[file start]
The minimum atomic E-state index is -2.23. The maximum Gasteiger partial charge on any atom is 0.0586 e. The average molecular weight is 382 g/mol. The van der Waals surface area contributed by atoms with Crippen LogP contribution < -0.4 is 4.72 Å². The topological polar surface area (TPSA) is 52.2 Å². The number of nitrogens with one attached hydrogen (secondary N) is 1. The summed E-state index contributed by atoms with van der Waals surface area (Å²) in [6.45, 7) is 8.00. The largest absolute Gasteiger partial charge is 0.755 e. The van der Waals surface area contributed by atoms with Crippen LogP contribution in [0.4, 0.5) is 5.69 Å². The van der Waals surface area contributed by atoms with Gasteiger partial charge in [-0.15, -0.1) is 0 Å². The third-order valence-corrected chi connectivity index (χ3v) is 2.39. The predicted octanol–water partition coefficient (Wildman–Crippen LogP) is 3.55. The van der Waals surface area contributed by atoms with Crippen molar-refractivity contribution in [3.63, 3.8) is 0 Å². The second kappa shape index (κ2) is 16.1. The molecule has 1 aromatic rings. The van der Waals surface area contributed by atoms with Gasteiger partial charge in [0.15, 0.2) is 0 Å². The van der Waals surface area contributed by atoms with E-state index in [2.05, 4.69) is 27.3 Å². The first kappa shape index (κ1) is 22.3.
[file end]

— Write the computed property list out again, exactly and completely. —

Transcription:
The minimum atomic E-state index is -2.23. The maximum Gasteiger partial charge on any atom is 0.0586 e. The average molecular weight is 382 g/mol. The van der Waals surface area contributed by atoms with Crippen LogP contribution < -0.4 is 4.72 Å². The topological polar surface area (TPSA) is 52.2 Å². The number of nitrogens with one attached hydrogen (secondary N) is 1. The summed E-state index contributed by atoms with van der Waals surface area (Å²) in [6.45, 7) is 8.00. The largest absolute Gasteiger partial charge is 0.755 e. The van der Waals surface area contributed by atoms with Crippen LogP contribution in [0.4, 0.5) is 5.69 Å². The van der Waals surface area contributed by atoms with Gasteiger partial charge in [-0.15, -0.1) is 0 Å². The third-order valence-corrected chi connectivity index (χ3v) is 2.39. The predicted octanol–water partition coefficient (Wildman–Crippen LogP) is 3.55. The van der Waals surface area contributed by atoms with Crippen molar-refractivity contribution in [3.63, 3.8) is 0 Å². The second kappa shape index (κ2) is 16.1. The molecule has 1 aromatic rings. The van der Waals surface area contributed by atoms with Gasteiger partial charge in [0.15, 0.2) is 0 Å². The van der Waals surface area contributed by atoms with E-state index in [2.05, 4.69) is 27.3 Å². The first kappa shape index (κ1) is 22.3.